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Web Posted on: December 31, 1998


N. Foreman
Leicester University, UK

P. Wilson
Leicester University, UK

D. Stanton
now Nottingham University, UK

e-mail: for@le.ac.uk

Introduction: VR and Psychology

Spatial perception was one of the earliest realms of behaviour to be investigated by psychologists, and one of the earliest PhD theses in psychology in the US was obtained by G Stanley Hall in 1878, working in this area. For psychologists, spatial perception has a significance beyond simply reaching toward cues or correctly detecting the locus of a stimulus; all behaviour can be said to occur in spatial contexts, and thus the term "spatial" can be applied to reaching and visual-spatial orientation at one end of the scale, but to navigation through buildings and cities at the other (Foreman and Gillett, 1997).

In the past, experimental psychologists have made good use of computer technology, to improve the quality and flexibility of stimulus displays. In a sense, when Virtual Reality (VR) emerged as an affordable medium, its adoption by psychologists represented a further step in this direction. However VR technology promised new opportunities; with VR it is theoretically possible to substitute the sensory environment with a computer generated world, in which the 3-D stimulus array is flexible and controllable, the viewer can interact with objects, and in which behaviour can be precisely monitored. Participants behave, at least in some respects, as though present in the virtual world. It is hardly surprising that this medium has attracted so much interest from psychologists, since it enables the examination of phenomena that would be difficult or impossible to test in the real world.

Moreover, since interactivity can be tailored to the abilities of the individual user, VR may prove particularly useful for individuals whose interaction with the real world is limited in some way. Numerous studies have begun to investigate the potential of VR, examining the importance of interaction per se in the acquisition of spatial skills and knowledge, and transfer between real and virtual conditions in able-bodied and disabled participants (see a special edition of the Communications of the ACM, volume 40 [8], 1997). Our own work has addressed a particular niche: how might VR experience benefit spatial navigational skills in individuals with impaired mobility?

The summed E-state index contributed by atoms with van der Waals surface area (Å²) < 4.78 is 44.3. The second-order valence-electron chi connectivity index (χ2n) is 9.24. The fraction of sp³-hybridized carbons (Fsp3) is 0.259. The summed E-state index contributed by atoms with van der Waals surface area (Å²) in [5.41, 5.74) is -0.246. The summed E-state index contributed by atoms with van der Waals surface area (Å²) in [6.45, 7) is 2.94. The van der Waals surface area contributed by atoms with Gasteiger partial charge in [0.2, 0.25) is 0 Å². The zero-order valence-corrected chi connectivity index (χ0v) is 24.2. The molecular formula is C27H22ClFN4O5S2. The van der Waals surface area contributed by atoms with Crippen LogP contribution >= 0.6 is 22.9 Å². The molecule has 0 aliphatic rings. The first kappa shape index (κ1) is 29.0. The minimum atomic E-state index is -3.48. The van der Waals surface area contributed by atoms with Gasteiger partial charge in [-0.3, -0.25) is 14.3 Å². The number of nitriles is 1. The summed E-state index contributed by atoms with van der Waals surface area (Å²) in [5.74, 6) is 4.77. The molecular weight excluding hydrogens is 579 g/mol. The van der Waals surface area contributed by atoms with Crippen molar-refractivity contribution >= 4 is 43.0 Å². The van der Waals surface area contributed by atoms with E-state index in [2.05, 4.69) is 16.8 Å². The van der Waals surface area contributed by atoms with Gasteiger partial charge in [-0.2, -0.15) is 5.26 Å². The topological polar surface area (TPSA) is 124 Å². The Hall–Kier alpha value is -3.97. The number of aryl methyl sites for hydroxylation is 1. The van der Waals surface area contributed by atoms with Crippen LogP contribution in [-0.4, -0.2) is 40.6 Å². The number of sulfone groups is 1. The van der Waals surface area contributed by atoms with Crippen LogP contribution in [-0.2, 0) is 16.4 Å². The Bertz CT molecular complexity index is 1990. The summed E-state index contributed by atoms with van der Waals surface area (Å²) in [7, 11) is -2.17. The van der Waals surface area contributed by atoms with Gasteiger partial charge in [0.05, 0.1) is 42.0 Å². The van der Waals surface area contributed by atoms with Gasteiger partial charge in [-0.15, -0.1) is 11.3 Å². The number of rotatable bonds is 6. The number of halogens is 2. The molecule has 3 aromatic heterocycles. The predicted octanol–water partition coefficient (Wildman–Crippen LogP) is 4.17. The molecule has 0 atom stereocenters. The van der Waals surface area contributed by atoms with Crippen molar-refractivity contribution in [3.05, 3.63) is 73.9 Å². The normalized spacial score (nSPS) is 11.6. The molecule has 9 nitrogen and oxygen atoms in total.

Past Research in Leicester, UK

A number of years ago, it was shown that children with special needs, whose independent movement in space is restricted, had difficulty making accurate spatial judgments. For example, when asked to point from their school desk to landmarks on the school campus (landmarks currently out of view), they did so with less accuracy than a matched control group of able bodied peers (Foreman et al, 1989). Not all of the disabled children in that study had sustained brain injury; some suffered from peripheral conditions, suggesting that rather than spatial awareness having been compromised by damage to spatial neural structures per se, children's spatial skills may be curtailed for functional reasons, probably due to their relatively impoverished environmental experience. Exploration, error correction, or other experiences which promote the acquisition of spatial knowledge in able bodied children had been absent from most of their daily lives. We believed that VR holds a solution to this problem: in a virtual world, the only mobility required is that which controls an input device. Such children could experience free choice and self-initiated displacements in VR, perhaps for the first time.